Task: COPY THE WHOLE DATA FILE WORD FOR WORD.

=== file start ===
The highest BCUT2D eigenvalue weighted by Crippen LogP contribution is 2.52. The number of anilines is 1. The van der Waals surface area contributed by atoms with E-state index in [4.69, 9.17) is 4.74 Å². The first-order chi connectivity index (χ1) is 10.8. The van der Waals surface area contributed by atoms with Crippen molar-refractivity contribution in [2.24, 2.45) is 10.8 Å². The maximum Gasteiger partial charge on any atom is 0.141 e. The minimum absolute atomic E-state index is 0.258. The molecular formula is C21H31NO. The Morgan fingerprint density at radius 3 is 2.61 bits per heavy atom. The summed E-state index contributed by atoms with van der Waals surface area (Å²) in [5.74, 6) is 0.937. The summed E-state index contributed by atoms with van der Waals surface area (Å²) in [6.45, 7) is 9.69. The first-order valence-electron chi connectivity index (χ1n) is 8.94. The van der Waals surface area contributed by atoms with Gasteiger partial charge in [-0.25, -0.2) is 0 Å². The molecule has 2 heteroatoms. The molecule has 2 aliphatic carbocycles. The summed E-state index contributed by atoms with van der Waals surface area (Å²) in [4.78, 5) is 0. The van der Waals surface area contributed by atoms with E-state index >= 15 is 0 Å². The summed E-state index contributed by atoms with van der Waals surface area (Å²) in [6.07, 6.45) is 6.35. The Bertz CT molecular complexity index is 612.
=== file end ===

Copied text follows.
The highest BCUT2D eigenvalue weighted by Crippen LogP contribution is 2.52. The number of anilines is 1. The van der Waals surface area contributed by atoms with E-state index in [4.69, 9.17) is 4.74 Å². The first-order chi connectivity index (χ1) is 10.8. The van der Waals surface area contributed by atoms with Crippen molar-refractivity contribution in [2.24, 2.45) is 10.8 Å². The maximum Gasteiger partial charge on any atom is 0.141 e. The minimum absolute atomic E-state index is 0.258. The molecular formula is C21H31NO. The Morgan fingerprint density at radius 3 is 2.61 bits per heavy atom. The summed E-state index contributed by atoms with van der Waals surface area (Å²) in [5.74, 6) is 0.937. The summed E-state index contributed by atoms with van der Waals surface area (Å²) in [6.45, 7) is 9.69. The first-order valence-electron chi connectivity index (χ1n) is 8.94. The van der Waals surface area contributed by atoms with Gasteiger partial charge in [-0.25, -0.2) is 0 Å². The molecule has 2 heteroatoms. The molecule has 2 aliphatic carbocycles. The summed E-state index contributed by atoms with van der Waals surface area (Å²) in [4.78, 5) is 0. The van der Waals surface area contributed by atoms with E-state index >= 15 is 0 Å². The summed E-state index contributed by atoms with van der Waals surface area (Å²) in [6.07, 6.45) is 6.35. The Bertz CT molecular complexity index is 612.